His personal trips outside the capital have also drawn attention, and photos of him and his wife Diana at the Wilderness Festival in Oxfordshire, 70 miles north west of London, made the national newspapers. Such is the fascination with the new governor that a barber in north London posted on his Twitter account that the governor is a customer.
Carney has also revealed a younger frame of reference. At his speech in Nottingham, he referenced local teenage musician Jake Bugg. It’s a contrast to King, 65, whose appearance in Newcastle in 2011 opened with a nod to Leo Tolstoy.
The focus of the August speech was forward guidance, which Carney adopted at the Bank of Canada before bringing it to the U.K. Under that policy, officials said they won’t consider a rate increase at least until unemployment drops to 7 percent.
Guidance is meant to provide certainty to households that policy will stay loose even as the economy strengthens. Unemployment dropped to 7.4 percent in the quarter through October, the lowest in more than four years.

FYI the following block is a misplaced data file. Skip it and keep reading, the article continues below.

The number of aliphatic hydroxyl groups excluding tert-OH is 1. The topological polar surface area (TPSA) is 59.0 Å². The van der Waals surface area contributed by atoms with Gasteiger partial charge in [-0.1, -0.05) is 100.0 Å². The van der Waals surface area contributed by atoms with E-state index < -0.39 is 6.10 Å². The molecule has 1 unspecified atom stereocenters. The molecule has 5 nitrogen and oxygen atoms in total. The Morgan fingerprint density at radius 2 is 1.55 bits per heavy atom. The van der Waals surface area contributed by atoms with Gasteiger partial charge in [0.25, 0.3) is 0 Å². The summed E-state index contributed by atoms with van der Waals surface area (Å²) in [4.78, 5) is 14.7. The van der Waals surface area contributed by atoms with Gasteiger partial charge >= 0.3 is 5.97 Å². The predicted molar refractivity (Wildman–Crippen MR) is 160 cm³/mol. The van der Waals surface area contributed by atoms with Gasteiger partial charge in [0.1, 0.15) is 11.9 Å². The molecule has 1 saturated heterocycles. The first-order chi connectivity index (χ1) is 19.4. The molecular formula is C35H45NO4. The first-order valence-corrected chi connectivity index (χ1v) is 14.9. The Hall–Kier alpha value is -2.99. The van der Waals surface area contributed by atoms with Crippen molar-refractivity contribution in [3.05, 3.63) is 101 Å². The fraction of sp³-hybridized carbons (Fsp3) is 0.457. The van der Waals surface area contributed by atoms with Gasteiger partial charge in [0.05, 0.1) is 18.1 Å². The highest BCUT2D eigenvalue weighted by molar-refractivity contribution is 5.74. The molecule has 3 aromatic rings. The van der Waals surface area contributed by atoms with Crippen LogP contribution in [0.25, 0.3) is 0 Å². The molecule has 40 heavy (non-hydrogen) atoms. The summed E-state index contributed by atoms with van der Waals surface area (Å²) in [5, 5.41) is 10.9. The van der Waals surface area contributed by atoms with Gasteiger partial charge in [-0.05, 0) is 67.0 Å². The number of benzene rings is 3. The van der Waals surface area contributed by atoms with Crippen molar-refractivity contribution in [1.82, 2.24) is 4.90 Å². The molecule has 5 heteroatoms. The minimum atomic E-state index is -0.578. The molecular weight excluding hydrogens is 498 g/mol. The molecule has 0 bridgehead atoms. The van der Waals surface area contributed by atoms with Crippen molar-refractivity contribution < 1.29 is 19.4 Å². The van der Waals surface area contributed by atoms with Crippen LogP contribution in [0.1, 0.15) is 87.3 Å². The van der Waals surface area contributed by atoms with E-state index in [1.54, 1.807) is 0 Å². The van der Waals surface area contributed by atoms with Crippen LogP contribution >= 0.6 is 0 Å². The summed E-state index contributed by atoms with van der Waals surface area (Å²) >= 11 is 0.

Carney has said the drop in unemployment is welcome and shows how the economy is strengthening. The U.K. may expand 2.4 percent next year, more than twice the pace of the euro area, according to Bloomberg surveys of economists this month.
King’s term as governor encompassed the run on Northern Rock Plc and the collapse of Lehman Brothers Holdings Inc. For Carney, the U.K. backdrop he’s confronting is in contrast to what economists and investors were expecting when appointed. At the time, there were concerns Britain was veering toward a triple-dip recession.
“Carney is a very lucky man,” said Nigel Lawson, who was chancellor under Thatcher. “He’s come in to office at a time when the economy, after a terribly difficult time, is starting to come good. That’s nothing to do with him, he is just in the right place at the right time. So far, so good!”